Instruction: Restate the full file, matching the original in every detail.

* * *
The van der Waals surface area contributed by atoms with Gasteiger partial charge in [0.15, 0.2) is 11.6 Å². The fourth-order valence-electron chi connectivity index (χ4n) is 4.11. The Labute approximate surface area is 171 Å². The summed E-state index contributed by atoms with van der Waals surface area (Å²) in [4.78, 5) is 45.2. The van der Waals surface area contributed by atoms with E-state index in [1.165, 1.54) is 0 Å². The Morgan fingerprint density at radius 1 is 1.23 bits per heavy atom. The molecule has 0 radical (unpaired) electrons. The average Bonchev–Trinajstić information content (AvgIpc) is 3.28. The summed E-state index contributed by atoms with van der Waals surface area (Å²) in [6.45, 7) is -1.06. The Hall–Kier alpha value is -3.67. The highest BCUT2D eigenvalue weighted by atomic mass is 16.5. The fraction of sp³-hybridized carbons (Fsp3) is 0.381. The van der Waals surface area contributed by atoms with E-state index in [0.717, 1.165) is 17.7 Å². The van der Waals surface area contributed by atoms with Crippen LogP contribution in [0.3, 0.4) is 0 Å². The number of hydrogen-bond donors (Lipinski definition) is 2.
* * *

The van der Waals surface area contributed by atoms with Gasteiger partial charge in [0.15, 0.2) is 11.6 Å². The fourth-order valence-electron chi connectivity index (χ4n) is 4.11. The Labute approximate surface area is 171 Å². The summed E-state index contributed by atoms with van der Waals surface area (Å²) in [4.78, 5) is 45.2. The van der Waals surface area contributed by atoms with E-state index in [1.165, 1.54) is 0 Å². The Morgan fingerprint density at radius 1 is 1.23 bits per heavy atom. The molecule has 0 radical (unpaired) electrons. The average Bonchev–Trinajstić information content (AvgIpc) is 3.28. The summed E-state index contributed by atoms with van der Waals surface area (Å²) in [6.45, 7) is -1.06. The Hall–Kier alpha value is -3.67. The highest BCUT2D eigenvalue weighted by atomic mass is 16.5. The fraction of sp³-hybridized carbons (Fsp3) is 0.381. The van der Waals surface area contributed by atoms with E-state index in [0.717, 1.165) is 17.7 Å². The van der Waals surface area contributed by atoms with Crippen LogP contribution in [0.3, 0.4) is 0 Å². The number of hydrogen-bond donors (Lipinski definition) is 2.